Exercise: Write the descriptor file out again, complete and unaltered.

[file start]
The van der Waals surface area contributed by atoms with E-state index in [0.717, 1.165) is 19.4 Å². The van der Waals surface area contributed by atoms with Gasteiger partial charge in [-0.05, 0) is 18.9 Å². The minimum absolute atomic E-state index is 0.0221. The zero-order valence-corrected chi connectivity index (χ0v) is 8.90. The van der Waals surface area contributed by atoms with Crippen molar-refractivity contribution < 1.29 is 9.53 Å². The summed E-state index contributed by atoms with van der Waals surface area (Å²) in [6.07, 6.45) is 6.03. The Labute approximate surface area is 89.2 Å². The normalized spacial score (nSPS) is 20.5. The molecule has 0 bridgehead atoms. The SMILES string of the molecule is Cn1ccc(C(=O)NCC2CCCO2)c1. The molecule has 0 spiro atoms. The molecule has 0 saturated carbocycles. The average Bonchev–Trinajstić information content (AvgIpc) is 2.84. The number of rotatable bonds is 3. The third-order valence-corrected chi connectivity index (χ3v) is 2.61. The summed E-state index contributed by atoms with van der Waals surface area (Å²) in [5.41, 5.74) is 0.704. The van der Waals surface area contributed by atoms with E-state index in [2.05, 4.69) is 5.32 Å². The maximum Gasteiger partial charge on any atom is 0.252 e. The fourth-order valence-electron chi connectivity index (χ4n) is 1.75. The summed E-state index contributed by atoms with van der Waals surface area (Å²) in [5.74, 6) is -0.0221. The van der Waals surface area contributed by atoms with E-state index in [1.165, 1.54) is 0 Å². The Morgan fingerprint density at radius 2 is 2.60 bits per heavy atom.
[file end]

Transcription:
The van der Waals surface area contributed by atoms with E-state index in [0.717, 1.165) is 19.4 Å². The van der Waals surface area contributed by atoms with Gasteiger partial charge in [-0.05, 0) is 18.9 Å². The minimum absolute atomic E-state index is 0.0221. The zero-order valence-corrected chi connectivity index (χ0v) is 8.90. The van der Waals surface area contributed by atoms with Crippen molar-refractivity contribution < 1.29 is 9.53 Å². The summed E-state index contributed by atoms with van der Waals surface area (Å²) in [6.07, 6.45) is 6.03. The Labute approximate surface area is 89.2 Å². The normalized spacial score (nSPS) is 20.5. The molecule has 0 bridgehead atoms. The SMILES string of the molecule is Cn1ccc(C(=O)NCC2CCCO2)c1. The molecule has 0 spiro atoms. The molecule has 0 saturated carbocycles. The average Bonchev–Trinajstić information content (AvgIpc) is 2.84. The number of rotatable bonds is 3. The third-order valence-corrected chi connectivity index (χ3v) is 2.61. The summed E-state index contributed by atoms with van der Waals surface area (Å²) in [5.41, 5.74) is 0.704. The van der Waals surface area contributed by atoms with E-state index in [2.05, 4.69) is 5.32 Å². The maximum Gasteiger partial charge on any atom is 0.252 e. The fourth-order valence-electron chi connectivity index (χ4n) is 1.75. The summed E-state index contributed by atoms with van der Waals surface area (Å²) in [5.74, 6) is -0.0221. The van der Waals surface area contributed by atoms with E-state index in [1.165, 1.54) is 0 Å². The Morgan fingerprint density at radius 2 is 2.60 bits per heavy atom.